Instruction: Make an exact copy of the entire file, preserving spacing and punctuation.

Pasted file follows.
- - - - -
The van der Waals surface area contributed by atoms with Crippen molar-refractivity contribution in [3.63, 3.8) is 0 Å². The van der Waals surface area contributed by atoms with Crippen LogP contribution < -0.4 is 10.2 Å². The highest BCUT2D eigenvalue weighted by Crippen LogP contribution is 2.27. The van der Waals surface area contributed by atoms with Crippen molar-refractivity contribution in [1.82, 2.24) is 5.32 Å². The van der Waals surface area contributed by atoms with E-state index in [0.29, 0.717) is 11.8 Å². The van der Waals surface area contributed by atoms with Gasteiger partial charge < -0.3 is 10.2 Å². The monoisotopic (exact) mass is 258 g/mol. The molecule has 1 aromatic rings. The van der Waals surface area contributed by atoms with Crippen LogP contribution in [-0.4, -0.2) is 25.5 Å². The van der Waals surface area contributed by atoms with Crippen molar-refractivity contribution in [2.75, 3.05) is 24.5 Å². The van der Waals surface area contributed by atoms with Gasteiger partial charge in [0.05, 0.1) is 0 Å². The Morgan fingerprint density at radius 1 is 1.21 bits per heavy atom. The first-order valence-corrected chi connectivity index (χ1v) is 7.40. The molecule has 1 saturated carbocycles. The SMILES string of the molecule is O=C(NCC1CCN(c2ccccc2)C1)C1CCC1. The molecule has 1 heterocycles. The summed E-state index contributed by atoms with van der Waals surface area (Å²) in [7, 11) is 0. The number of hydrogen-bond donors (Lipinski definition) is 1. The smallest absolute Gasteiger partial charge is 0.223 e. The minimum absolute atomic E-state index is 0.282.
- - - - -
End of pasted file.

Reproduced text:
The van der Waals surface area contributed by atoms with Crippen molar-refractivity contribution in [3.63, 3.8) is 0 Å². The van der Waals surface area contributed by atoms with Crippen LogP contribution < -0.4 is 10.2 Å². The highest BCUT2D eigenvalue weighted by Crippen LogP contribution is 2.27. The van der Waals surface area contributed by atoms with Crippen molar-refractivity contribution in [1.82, 2.24) is 5.32 Å². The van der Waals surface area contributed by atoms with E-state index in [0.29, 0.717) is 11.8 Å². The van der Waals surface area contributed by atoms with Gasteiger partial charge < -0.3 is 10.2 Å². The monoisotopic (exact) mass is 258 g/mol. The molecule has 1 aromatic rings. The van der Waals surface area contributed by atoms with Crippen LogP contribution in [-0.4, -0.2) is 25.5 Å². The van der Waals surface area contributed by atoms with Crippen molar-refractivity contribution in [2.75, 3.05) is 24.5 Å². The van der Waals surface area contributed by atoms with Gasteiger partial charge in [0.05, 0.1) is 0 Å². The Morgan fingerprint density at radius 1 is 1.21 bits per heavy atom. The first-order valence-corrected chi connectivity index (χ1v) is 7.40. The molecule has 1 saturated carbocycles. The SMILES string of the molecule is O=C(NCC1CCN(c2ccccc2)C1)C1CCC1. The molecule has 1 heterocycles. The summed E-state index contributed by atoms with van der Waals surface area (Å²) in [7, 11) is 0. The number of hydrogen-bond donors (Lipinski definition) is 1. The smallest absolute Gasteiger partial charge is 0.223 e. The minimum absolute atomic E-state index is 0.282.